“Who do men say that I am?”(v.27)

The question prepares for the more personal and vital question of v. 29. ‘Men’ in the sense that Mark uses it, clearly indicates those outside Jesus circle (1:17); his enemies (9:31).[11]For Mark, these outsiders represent Israel. It is possible that the resonance of the question with Yahweh’s naming of himself to Israel in Exodus 3:14 (“I AM WHO I AM”) is a deliberate attempt to focus their answer. It calls to mind the Shema of Israel and the declaring of faith in the LORD.

And they told him, “John the Baptist; and others say Elijah; and others one of the prophets.” (v. 28)

In the early part of the gospel we have heard negative judgements about Jesus (“He is beside himself” (3:21) “He is possessed by Beelzebul.” (3:22)). Now we hear of more positive evaluations of him although they still do not recognise him as Messiah but rather as a forerunner to the Messiah in much the same manner that John the Baptist was seen as a messenger (Mal 3:1) and the wilderness prophet (Is 40:3). The messenger of Mal 3:1 is identified as Elijah in Mal 4:5; he who would come again to purify Israelbefore the day of Yahweh. Just as Elijah was thought to have reappeared in John the Baptist, some felt that John had returned to life in his successor, Jesus. The reference to “one of the prophets” reflects the expectation of “the prophet like Moses” who was supposed to appear in the final days (Deut 18:15, 18; Jn 1:21). There is a similarity in this verse with 6:14-16 and the fears of Herod which Mark uses to convey the popular speculation about Jesus.[12]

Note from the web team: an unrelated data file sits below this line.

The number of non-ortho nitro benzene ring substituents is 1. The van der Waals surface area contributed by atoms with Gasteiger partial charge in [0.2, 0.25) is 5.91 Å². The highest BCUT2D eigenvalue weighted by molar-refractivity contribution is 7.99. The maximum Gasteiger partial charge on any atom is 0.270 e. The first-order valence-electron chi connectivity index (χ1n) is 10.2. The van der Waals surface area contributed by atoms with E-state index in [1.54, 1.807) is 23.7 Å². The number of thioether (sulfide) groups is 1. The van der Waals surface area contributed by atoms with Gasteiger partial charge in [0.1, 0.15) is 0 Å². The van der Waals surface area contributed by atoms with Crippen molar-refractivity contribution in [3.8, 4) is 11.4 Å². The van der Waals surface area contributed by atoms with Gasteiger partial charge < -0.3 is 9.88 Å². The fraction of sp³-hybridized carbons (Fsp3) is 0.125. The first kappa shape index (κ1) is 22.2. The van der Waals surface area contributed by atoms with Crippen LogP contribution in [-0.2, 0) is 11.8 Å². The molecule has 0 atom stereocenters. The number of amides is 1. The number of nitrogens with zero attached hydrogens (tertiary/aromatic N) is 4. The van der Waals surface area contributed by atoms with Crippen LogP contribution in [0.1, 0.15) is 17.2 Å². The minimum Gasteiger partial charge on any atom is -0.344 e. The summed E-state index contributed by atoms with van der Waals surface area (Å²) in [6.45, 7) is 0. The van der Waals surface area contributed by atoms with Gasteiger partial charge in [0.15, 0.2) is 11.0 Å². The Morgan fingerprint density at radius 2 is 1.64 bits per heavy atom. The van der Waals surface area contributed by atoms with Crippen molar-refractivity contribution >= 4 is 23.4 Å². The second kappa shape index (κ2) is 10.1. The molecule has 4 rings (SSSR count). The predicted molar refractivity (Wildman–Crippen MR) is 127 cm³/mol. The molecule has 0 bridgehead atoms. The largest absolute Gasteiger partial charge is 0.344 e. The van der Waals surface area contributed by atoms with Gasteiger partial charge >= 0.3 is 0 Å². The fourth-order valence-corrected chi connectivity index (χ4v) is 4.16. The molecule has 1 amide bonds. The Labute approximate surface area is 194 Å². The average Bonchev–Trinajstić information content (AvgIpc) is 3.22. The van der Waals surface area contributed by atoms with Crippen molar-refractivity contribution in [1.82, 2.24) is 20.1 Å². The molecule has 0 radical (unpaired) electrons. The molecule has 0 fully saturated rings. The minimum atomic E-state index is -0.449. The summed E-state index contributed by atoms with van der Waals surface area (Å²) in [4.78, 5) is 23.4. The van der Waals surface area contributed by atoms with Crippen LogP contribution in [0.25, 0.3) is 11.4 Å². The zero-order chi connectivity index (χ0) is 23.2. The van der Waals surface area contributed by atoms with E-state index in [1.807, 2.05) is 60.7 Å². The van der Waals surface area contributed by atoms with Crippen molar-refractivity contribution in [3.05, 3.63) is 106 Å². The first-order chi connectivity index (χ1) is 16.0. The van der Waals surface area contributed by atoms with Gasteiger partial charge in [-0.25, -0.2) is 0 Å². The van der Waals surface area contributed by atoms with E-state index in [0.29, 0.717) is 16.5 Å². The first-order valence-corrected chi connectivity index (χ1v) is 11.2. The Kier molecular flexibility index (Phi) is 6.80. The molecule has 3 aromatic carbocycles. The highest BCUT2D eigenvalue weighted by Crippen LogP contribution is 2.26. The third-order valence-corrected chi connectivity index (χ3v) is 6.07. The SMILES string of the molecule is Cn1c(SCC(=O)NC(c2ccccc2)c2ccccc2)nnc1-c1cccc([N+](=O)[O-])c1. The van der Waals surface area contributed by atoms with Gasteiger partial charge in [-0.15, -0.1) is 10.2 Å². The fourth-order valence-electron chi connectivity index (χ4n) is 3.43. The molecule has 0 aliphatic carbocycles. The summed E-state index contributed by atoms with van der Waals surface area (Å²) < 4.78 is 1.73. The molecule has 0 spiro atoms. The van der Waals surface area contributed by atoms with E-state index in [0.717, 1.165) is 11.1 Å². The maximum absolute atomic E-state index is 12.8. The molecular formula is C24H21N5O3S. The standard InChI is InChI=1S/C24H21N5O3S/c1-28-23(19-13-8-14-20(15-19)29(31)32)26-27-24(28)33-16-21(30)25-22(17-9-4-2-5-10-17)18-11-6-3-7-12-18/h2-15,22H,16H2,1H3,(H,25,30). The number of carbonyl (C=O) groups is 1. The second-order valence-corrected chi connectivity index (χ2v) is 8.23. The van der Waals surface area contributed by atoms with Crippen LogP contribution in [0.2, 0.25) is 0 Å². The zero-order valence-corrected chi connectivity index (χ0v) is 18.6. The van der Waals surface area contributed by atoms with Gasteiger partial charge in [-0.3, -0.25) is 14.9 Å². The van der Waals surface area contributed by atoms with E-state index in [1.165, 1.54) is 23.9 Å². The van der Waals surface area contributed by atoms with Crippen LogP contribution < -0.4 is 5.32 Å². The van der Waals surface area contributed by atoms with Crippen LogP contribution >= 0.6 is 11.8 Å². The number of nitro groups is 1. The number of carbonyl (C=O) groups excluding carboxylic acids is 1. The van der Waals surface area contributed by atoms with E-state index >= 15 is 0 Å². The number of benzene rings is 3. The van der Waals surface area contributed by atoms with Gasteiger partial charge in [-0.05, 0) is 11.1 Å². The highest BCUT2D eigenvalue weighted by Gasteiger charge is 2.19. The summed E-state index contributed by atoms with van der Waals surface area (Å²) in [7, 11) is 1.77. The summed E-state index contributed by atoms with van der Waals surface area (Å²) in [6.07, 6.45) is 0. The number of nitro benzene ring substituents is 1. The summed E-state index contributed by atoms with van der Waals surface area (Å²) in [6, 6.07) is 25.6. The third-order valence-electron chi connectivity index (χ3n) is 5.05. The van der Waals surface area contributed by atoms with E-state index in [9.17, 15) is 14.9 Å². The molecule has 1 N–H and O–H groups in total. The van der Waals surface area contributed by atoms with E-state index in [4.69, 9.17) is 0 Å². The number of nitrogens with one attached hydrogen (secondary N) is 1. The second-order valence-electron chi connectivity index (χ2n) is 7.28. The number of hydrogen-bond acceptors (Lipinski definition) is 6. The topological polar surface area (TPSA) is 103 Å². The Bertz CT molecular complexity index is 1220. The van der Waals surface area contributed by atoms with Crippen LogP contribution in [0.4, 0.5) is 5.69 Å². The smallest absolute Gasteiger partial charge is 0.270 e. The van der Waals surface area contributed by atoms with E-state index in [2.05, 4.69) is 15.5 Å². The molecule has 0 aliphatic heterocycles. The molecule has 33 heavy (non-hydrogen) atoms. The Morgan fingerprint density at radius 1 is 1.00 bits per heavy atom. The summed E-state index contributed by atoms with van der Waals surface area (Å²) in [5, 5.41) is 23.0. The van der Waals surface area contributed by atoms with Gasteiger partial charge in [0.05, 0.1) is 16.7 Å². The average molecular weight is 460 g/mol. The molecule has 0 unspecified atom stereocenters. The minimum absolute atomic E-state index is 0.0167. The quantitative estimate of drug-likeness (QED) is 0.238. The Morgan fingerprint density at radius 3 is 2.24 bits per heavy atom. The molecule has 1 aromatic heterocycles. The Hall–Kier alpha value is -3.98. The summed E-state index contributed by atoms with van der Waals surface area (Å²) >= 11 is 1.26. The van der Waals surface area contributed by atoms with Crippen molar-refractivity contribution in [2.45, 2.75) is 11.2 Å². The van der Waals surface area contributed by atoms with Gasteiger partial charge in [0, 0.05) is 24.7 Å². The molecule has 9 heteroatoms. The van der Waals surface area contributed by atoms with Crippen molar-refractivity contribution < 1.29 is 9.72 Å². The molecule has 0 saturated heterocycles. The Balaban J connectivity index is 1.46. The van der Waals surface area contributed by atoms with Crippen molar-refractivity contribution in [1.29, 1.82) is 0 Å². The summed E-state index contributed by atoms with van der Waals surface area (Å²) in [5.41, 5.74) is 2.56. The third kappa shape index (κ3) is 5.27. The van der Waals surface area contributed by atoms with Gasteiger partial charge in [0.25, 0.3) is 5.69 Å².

And he asked them, “But who do you say that I am?”

The second question is emphatically introduced; it becomes clear that the Twelve (‘you’)are contrasted with the ‘men’ of 8:27.

Peter answered him, “You are the Christ/Messiah” (v. 29)

Peter’s profession of faith is emphatic and profound, “You are the Christ.” He is the first human to openly acknowledge that Jesus is the expected deliverer. He uses the Hebrew name for the expected bringer of salvation, the anointed one. The essence of Mark’s gospel is the proclamation of the reign of God which was perceived in Judaism as the intervention of Yahweh and the establishment of a new age in which Yahweh’s royal power would be recognised throughout the world. However, God’s intervention was not envisaged without the intervention of an agent. The reign announced by a “messenger” would be the work of the Messiah, the “son of David”.[13]The prophets and other writers in Israel’s religious tradition had constantly foretold the coming of a saviour who would free God’s people[14];

Behold, the days are coming, says the LORD, when I will raise up for David a righteous Branch and he shall reign as king and deal wisely, and shall execute justice and righteousness in the land. In his day Judah will be saved, and Israelwill dwell securely,” (Jer 23:5-6).

However, Jesus had not come to fulfil the common perception of the messiah. When he appeared there was no current title that was adequate to express every facet of his identity. To call Jesus the messiah may have been correct to a certain extent, but this title was so set in its meaning that it could only prevent people –even Peter – from grasping the full reality of Jesus.[15]This is shown in Peter’s reaction to the first prophecy of the Passion (8:32-37) and in his master’s stern rebuke: “Get behind me, Satan! For you are not on the side of God, but of men” (8:33).

And he charged them to tell no one about him (8:30).